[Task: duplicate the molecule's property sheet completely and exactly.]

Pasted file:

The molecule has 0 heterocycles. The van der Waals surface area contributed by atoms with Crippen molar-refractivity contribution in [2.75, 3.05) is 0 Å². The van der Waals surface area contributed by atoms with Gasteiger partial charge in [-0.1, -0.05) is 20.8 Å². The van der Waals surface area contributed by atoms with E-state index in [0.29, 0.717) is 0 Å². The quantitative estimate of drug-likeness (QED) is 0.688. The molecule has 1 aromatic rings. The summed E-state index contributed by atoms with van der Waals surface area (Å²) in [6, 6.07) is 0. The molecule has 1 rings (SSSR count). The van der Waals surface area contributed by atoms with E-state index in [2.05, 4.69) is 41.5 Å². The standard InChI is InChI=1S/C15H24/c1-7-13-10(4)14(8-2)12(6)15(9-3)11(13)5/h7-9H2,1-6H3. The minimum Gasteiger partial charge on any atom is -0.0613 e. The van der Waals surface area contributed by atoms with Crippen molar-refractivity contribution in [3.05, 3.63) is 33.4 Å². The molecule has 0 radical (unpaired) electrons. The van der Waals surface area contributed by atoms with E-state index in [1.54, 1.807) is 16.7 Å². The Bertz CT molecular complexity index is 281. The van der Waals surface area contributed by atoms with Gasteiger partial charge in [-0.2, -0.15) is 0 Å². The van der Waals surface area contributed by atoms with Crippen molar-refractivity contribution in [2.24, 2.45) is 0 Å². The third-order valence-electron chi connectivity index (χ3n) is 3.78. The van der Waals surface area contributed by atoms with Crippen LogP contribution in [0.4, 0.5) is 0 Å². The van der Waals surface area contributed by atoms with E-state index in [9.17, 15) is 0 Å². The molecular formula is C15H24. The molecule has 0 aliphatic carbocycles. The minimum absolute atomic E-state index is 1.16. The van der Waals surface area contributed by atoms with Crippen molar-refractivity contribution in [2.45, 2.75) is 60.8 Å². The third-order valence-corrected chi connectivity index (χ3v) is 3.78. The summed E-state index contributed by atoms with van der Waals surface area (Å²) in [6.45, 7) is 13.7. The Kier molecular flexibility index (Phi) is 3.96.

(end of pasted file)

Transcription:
The molecule has 0 heterocycles. The van der Waals surface area contributed by atoms with Crippen molar-refractivity contribution in [2.75, 3.05) is 0 Å². The van der Waals surface area contributed by atoms with Gasteiger partial charge in [-0.1, -0.05) is 20.8 Å². The van der Waals surface area contributed by atoms with E-state index in [0.29, 0.717) is 0 Å². The quantitative estimate of drug-likeness (QED) is 0.688. The molecule has 1 aromatic rings. The summed E-state index contributed by atoms with van der Waals surface area (Å²) in [6, 6.07) is 0. The molecule has 1 rings (SSSR count). The van der Waals surface area contributed by atoms with E-state index in [2.05, 4.69) is 41.5 Å². The standard InChI is InChI=1S/C15H24/c1-7-13-10(4)14(8-2)12(6)15(9-3)11(13)5/h7-9H2,1-6H3. The minimum Gasteiger partial charge on any atom is -0.0613 e. The van der Waals surface area contributed by atoms with Crippen molar-refractivity contribution in [3.05, 3.63) is 33.4 Å². The molecule has 0 radical (unpaired) electrons. The van der Waals surface area contributed by atoms with E-state index in [1.54, 1.807) is 16.7 Å². The Bertz CT molecular complexity index is 281. The van der Waals surface area contributed by atoms with Gasteiger partial charge in [-0.2, -0.15) is 0 Å². The van der Waals surface area contributed by atoms with Crippen molar-refractivity contribution in [2.24, 2.45) is 0 Å². The third-order valence-electron chi connectivity index (χ3n) is 3.78. The van der Waals surface area contributed by atoms with Crippen LogP contribution in [0.4, 0.5) is 0 Å². The van der Waals surface area contributed by atoms with E-state index in [9.17, 15) is 0 Å². The molecular formula is C15H24. The molecule has 0 aliphatic carbocycles. The minimum absolute atomic E-state index is 1.16. The van der Waals surface area contributed by atoms with Crippen molar-refractivity contribution in [2.45, 2.75) is 60.8 Å². The third-order valence-corrected chi connectivity index (χ3v) is 3.78. The summed E-state index contributed by atoms with van der Waals surface area (Å²) in [6.45, 7) is 13.7. The Kier molecular flexibility index (Phi) is 3.96.